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Log arrangements

Logs from surrounding woodland areas can be arranged in patterns to create seating, balancing beams or other play opportunities.

How to build

  • Logs: preferably oak or sweet chestnut for longevity, though larch, pine and Douglas fir will suffice.
  • Lift ends partially from the ground to protect against water ingress, support on a timber / log bearer.
  • To avoid logs slipping off each other create a suitable joint and fix with a long coach screw or hardwood dowel in a predrilled hole. If using screws, countersink holes and use dowel to plug. Make sure all metal fixings are galvanised to reduce corrosion from natural acids in wood. Remove bark from joints and cross over points.
  • Make sure that all log ends have been chamfered to reduce likelihood of splintering.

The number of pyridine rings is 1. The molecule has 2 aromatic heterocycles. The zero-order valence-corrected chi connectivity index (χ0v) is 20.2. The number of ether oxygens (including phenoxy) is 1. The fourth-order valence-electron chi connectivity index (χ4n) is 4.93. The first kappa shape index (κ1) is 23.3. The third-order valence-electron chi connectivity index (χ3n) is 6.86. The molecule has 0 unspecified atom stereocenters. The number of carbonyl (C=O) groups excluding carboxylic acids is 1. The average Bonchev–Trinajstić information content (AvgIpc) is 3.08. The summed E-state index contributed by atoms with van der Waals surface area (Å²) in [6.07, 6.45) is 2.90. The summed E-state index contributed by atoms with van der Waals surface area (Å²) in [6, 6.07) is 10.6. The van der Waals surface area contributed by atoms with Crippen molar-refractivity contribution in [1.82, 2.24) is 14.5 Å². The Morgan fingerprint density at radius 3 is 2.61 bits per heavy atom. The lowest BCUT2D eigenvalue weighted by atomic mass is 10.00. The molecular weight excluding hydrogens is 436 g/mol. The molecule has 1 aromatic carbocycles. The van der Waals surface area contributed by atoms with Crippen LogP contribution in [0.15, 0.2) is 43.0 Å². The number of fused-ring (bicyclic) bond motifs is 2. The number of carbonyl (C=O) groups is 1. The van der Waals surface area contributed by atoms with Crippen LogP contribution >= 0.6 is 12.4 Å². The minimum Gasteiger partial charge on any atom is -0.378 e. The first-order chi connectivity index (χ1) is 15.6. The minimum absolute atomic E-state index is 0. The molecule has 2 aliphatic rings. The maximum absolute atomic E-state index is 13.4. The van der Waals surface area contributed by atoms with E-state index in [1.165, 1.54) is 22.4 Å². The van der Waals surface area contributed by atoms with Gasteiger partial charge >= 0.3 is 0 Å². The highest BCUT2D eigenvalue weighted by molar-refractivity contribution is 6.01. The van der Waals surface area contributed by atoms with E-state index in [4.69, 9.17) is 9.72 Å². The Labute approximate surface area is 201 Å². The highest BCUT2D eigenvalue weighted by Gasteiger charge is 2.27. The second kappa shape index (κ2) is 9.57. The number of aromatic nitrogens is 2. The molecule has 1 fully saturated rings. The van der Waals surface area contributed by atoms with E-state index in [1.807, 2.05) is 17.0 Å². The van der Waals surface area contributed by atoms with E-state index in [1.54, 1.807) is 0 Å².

• Remove bark from outset Logs from surrounding woodland areas can be arranged in patterns to create seating, balancing beams or other play opportunities. Log arrangements or once it is beginning to be worn off. A flat top can be roughly cut into the top of the log and etched with chainsaw grooves to reduce chances of slipping.
  • Gaps can be left between logs to step over and steps can be cut into logs that are ascending slopes.
  • Laying logs as a narrow walkway through a dense plantation produces a similar effect to building decking.

Safety issues

  • As with other log features check stability of logs, potential trap points and chances of slipping once bark has fallen off.
  • Refer to fall heights, falling space and entrapment in safety section of appendix.
Last updated: 8th March 2016

England's Woods and Forests are cared for by Forest Enterprise England, an agency of the Forestry Commission.